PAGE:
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7.5 Statistical Masses

The loose structure of most nearby groups does not inspire confidence in their stability or in the validity of total masses derived from velocily dispersion through the virial theorem (Local Group: Humason and Wahlquist 1953, Kahn and Woltjer 1959, Godfredsen 1961; Sculptor group: de Vaucouleurs 1959; M81 group: Holmberg 1950, Ambartsumian 1958, Limber 1961; CVn cluster: van den Bergh 1960d; Virgo Cluster: Oort 1958, van den Bergh 1960d, Holmberg 1961, de Vaucouleurs 1961c; NGC 5846 group: de Vaucouleurs 1960a; see also Neyman, Page, and Scott 1961). (3)

Although the evidence is perhaps not yet completely conclusive, the overall impression gained from extensive discussions of this topic is that while large, centrally condensed clusters of the Coma type are probably sufficiently relaxed and stable over periods of time long enough to justify an application of the virial theorem, the same cannot be said of the majority of nearby groups and clouds with the possible exceptions of the E components of the Virgo I and Fornax I clusters. Hence masses derived from velocity dispersion are probably meaningless.


Average Nearer Groups All Groups Clouds Clusters*

Number of groups 10 27 13 3
Velocity dispersion sigmav (km/sec) 100** 200 250 650:
Radius R (Mpc) 0.4 0.4 0.6 0.6:
Total mass MT (1011 Msun) 40 160 480 3000:
Mass per galaxy M1 (1011 Msun)*** 2 5 3 12:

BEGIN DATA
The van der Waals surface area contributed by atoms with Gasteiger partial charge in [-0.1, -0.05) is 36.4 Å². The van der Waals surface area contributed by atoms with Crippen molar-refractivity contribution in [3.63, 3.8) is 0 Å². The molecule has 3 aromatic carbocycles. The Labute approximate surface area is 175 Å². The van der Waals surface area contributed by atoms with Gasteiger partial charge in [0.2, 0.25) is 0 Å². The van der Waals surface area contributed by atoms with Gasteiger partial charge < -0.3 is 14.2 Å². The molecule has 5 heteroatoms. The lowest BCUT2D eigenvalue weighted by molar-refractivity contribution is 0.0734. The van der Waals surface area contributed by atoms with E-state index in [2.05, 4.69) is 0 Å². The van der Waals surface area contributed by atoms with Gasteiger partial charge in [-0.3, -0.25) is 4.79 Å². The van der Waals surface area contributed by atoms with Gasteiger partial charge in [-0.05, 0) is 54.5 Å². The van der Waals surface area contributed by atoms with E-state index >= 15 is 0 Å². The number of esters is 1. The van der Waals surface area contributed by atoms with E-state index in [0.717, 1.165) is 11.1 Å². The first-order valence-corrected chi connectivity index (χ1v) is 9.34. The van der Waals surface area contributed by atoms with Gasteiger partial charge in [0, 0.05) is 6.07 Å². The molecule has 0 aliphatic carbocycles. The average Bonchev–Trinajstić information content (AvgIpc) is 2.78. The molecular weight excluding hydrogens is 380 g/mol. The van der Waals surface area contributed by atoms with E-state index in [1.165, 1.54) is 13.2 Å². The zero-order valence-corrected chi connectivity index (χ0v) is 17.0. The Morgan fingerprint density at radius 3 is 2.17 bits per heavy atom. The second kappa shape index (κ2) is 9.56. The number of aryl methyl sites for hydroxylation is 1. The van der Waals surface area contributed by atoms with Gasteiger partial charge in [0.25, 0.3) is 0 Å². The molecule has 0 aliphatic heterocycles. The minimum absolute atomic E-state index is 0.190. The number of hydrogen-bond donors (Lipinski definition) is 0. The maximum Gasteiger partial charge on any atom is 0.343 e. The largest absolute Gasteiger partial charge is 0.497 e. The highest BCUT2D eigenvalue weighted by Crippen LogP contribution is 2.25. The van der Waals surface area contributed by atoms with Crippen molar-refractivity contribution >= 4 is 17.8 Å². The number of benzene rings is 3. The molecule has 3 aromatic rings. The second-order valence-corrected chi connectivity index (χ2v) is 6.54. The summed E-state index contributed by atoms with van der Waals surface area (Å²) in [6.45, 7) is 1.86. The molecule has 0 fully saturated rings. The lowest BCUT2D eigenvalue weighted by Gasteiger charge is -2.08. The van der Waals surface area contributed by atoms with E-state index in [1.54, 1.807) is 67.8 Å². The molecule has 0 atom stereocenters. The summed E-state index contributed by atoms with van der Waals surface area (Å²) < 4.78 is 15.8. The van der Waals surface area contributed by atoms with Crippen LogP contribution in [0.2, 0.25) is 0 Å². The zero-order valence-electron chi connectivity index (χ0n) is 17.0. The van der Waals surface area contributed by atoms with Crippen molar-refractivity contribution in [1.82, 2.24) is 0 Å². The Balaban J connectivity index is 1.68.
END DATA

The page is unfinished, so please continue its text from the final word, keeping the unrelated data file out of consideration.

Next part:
Density rho (10-27 g cm-3) 2 5 3 24:

* Vir I (E), Vir I (S), For I.
** Approx. corrected for observational errors.
*** Assuming NT 10 N18 in first 5 magnitudes.

There is, therefore, little point in applying the virial theorem to each of the 55 nearby groups and clouds. It should be sufficient to list the average masses and densities that would result from a conventional application of the standard method to the mean of all nearby groups and clouds.

The calculations use the crude but sufficient approximation MT appeq 5 Rsigmav2 / G, where R appeq Dbar/ 4, if Dbar = mean major diameter of groups, and sigmav appeq 2 , if = mean of average deviations from V0 in Table 2. The results, shown in Table 8, display the familiar discrepancy between average galaxy masses from rotational studies (~ 1010 Msun) and from the virial theorem (~ 1011-1012 Msun). It is more pronounced for the three clusters than for groups or clouds. Rejection of possible foreground or background objects in Virgo reduces the discrepancy only slightly (de Vaucouleurs 1961c; Holmberg 1961).

3 For more recent discussions see Rood et al. (1970) and Geller and Peebles (1973). Back.

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